Deer hunt hardly goes for naught
Beulah, Mich. — Wake-up alarms are best set for sane hours, and not for 3:40 a.m., which is when the cell phone's chirp ended what had been a snug few hours of sleep.
But I had an hour drive ahead on opening morning of Michigan's 2014 whitetail deer hunt and this trek had to be orderly and punctual.
Layers of cold-weather hunting garb had been laid out the night before: thermal top-and-bottom underwear, liner socks, heavy wool socks, hunting jeans, turtleneck, chamois shirt, orange-camo suspended overalls, orange camo double-lined parka, stocking cap, liner gloves, orange shooting mittens, and insulated boots bought in Calgary in 1988 as protection against the Canadian Rockies and the chill of covering that year's Winter Olympics.
It was 4 a.m. and barely 20 degrees when I gently closed the back door at the home of my cousin, Jim Powers, and his wife, Penny, and stepped toward a car covered in three inches of fluffy snow that had fallen since midnight in McBain, a woodlands community outside of Cadillac.
Sixty miles later, M-115 and U.S. 131 led to a driveway high above Crystal Lake's dark depths. A kitchen light was on and through wood-paned windows I could see three hunting partners were already busy with their breakfast banquet of bacon, sausage, baked beans, eggs, toast, coffee, and orange juice.
Joining them was Kehr's young Golden Lab, Rosie, who is descended from a genial breed that specializes in public relations, not to mention in tableside appeals for ham and bacon.
As for the humans gathered, they were gents I've either known most of my life or in the 13 years since I first began hunting in Benzie County's grandeur. Charlie Kehr is a Beulah dentist whose home was our base and whose acres of timber and hills would be our hunting venue.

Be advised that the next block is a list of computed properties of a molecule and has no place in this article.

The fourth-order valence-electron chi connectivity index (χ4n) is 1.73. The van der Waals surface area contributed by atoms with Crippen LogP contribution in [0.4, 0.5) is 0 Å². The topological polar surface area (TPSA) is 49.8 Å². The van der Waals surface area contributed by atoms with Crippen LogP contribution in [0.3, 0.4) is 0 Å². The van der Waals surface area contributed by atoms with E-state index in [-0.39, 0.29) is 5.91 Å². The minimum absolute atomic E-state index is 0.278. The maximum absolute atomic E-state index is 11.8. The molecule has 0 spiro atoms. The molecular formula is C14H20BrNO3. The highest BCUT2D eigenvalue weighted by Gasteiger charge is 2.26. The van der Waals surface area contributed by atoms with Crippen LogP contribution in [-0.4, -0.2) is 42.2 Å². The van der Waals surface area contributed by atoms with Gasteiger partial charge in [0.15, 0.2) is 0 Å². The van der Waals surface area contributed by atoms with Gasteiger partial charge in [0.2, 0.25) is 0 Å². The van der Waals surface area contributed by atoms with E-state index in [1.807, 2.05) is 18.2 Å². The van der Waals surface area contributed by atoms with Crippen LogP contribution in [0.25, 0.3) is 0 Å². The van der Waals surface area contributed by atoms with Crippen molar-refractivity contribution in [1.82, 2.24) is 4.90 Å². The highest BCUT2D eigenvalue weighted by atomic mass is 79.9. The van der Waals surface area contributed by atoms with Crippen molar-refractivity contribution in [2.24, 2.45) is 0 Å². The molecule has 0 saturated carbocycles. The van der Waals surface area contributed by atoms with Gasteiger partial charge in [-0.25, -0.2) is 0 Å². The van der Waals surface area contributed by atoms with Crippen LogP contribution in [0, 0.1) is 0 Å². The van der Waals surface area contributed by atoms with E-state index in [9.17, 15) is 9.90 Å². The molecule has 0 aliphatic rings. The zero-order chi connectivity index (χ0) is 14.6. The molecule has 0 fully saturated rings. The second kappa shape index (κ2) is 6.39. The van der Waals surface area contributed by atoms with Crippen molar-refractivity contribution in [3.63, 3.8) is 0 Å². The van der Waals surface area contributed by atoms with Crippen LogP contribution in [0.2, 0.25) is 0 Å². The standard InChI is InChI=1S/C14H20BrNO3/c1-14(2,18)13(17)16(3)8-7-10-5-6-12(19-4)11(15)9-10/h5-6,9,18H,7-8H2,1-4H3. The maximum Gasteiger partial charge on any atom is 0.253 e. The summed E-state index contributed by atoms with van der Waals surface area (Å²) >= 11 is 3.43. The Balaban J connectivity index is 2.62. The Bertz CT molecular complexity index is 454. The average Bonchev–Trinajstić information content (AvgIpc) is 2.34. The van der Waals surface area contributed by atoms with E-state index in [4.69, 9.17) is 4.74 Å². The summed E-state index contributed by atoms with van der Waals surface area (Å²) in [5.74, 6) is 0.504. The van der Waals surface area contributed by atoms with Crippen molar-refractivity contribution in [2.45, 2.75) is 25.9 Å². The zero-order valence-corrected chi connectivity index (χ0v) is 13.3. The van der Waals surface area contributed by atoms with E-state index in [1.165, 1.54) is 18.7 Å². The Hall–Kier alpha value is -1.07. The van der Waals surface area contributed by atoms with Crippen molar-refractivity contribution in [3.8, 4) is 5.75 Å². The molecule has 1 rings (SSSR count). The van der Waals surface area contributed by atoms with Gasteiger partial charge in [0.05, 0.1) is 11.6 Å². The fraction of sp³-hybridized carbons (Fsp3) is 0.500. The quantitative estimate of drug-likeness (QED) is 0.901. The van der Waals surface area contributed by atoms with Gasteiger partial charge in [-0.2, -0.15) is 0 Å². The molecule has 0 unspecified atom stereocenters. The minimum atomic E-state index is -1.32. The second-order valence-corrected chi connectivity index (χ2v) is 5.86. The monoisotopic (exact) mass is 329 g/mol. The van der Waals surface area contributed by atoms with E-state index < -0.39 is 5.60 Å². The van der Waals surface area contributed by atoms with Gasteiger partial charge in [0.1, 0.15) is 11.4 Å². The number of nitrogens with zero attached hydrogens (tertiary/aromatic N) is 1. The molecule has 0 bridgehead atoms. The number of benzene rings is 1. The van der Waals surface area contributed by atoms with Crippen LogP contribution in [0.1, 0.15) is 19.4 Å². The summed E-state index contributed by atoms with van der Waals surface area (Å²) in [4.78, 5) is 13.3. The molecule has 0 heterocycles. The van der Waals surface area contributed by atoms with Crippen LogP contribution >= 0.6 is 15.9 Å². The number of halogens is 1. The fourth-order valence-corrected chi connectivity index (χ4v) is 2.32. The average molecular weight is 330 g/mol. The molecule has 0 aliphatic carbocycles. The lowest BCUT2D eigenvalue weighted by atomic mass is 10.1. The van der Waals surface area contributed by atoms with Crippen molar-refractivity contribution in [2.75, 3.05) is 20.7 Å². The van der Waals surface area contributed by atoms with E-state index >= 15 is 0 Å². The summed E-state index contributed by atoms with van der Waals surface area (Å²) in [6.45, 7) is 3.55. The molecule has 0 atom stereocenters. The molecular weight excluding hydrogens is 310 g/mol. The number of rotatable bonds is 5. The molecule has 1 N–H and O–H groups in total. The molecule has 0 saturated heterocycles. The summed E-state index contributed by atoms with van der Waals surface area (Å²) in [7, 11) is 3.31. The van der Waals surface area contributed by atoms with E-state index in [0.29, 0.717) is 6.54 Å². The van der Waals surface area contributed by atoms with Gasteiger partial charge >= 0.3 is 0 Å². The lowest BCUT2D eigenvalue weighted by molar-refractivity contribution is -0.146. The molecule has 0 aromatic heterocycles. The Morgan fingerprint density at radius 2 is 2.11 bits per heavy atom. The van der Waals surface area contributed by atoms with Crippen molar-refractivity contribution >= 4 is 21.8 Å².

Chuck Gerding, a retired school teacher from Karlin, and his brother Bill, an auto body specialist from Lake Ann, were headed for the woods, as well, along with Karl Malin, who is an accomplished chef and culinary arts instructor from Traverse City, and who had taken a massive eight-point buck from Kehr's terrain the last time we had hunted together on opening morning.
It was 6 a.m. when we stepped from cars and four-wheel drives, pulled rifles from cases, and began shining Mag lights on a two-track trail of snow, mud, and hills.
It's a comical thing about men. Put four of them together and generally there's competition to see who can talk without interrupting another. And if someone gets interrupted, well, too bad. But put four of them together on opening morning of deer season and all you hear is boots slapping the snow. And, the occasional whisper.
Plenty cold, also still
"Hey, guys, safe hunting," Chuck said, his voice hushed, as we split up, with Bill and Karl headed for separate blinds on one end of the 63-acre parcel. We walked farther along the two-track, deeper into northern Michigan's wilds, until Chuck waved his Mag light at a portable camo blind anchored on a knoll overlooking ravines that ran laterally beneath hills and wooded slopes and abutted a distant alfalfa field.
"See you in a few hours," he whispered. And then he disappeared over a hill as I moved carefully toward the knoll's crest, past downed limbs and branches that snap when stepped on and double as a wake-up alarm for whitetails if you don't stroll softly.